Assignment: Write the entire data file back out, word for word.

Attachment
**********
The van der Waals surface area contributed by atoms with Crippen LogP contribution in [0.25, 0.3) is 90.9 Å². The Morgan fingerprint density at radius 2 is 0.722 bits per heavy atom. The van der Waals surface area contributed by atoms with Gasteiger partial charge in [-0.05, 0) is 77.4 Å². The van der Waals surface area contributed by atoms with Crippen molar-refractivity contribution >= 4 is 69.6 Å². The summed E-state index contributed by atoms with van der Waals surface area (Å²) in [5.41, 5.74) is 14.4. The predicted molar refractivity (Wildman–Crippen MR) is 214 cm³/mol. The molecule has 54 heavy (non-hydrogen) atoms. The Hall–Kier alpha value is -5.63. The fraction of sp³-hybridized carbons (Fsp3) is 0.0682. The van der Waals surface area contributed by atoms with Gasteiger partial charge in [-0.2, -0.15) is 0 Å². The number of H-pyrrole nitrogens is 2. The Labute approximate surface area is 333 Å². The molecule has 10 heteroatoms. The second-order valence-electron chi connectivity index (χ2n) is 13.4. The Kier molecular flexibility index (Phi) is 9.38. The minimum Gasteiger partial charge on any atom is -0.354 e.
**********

The van der Waals surface area contributed by atoms with Crippen LogP contribution in [0.25, 0.3) is 90.9 Å². The Morgan fingerprint density at radius 2 is 0.722 bits per heavy atom. The van der Waals surface area contributed by atoms with Gasteiger partial charge in [-0.05, 0) is 77.4 Å². The van der Waals surface area contributed by atoms with Crippen molar-refractivity contribution >= 4 is 69.6 Å². The summed E-state index contributed by atoms with van der Waals surface area (Å²) in [5.41, 5.74) is 14.4. The predicted molar refractivity (Wildman–Crippen MR) is 214 cm³/mol. The molecule has 54 heavy (non-hydrogen) atoms. The Hall–Kier alpha value is -5.63. The fraction of sp³-hybridized carbons (Fsp3) is 0.0682. The van der Waals surface area contributed by atoms with Gasteiger partial charge in [-0.2, -0.15) is 0 Å². The number of H-pyrrole nitrogens is 2. The Labute approximate surface area is 333 Å². The molecule has 10 heteroatoms. The second-order valence-electron chi connectivity index (χ2n) is 13.4. The Kier molecular flexibility index (Phi) is 9.38. The minimum Gasteiger partial charge on any atom is -0.354 e.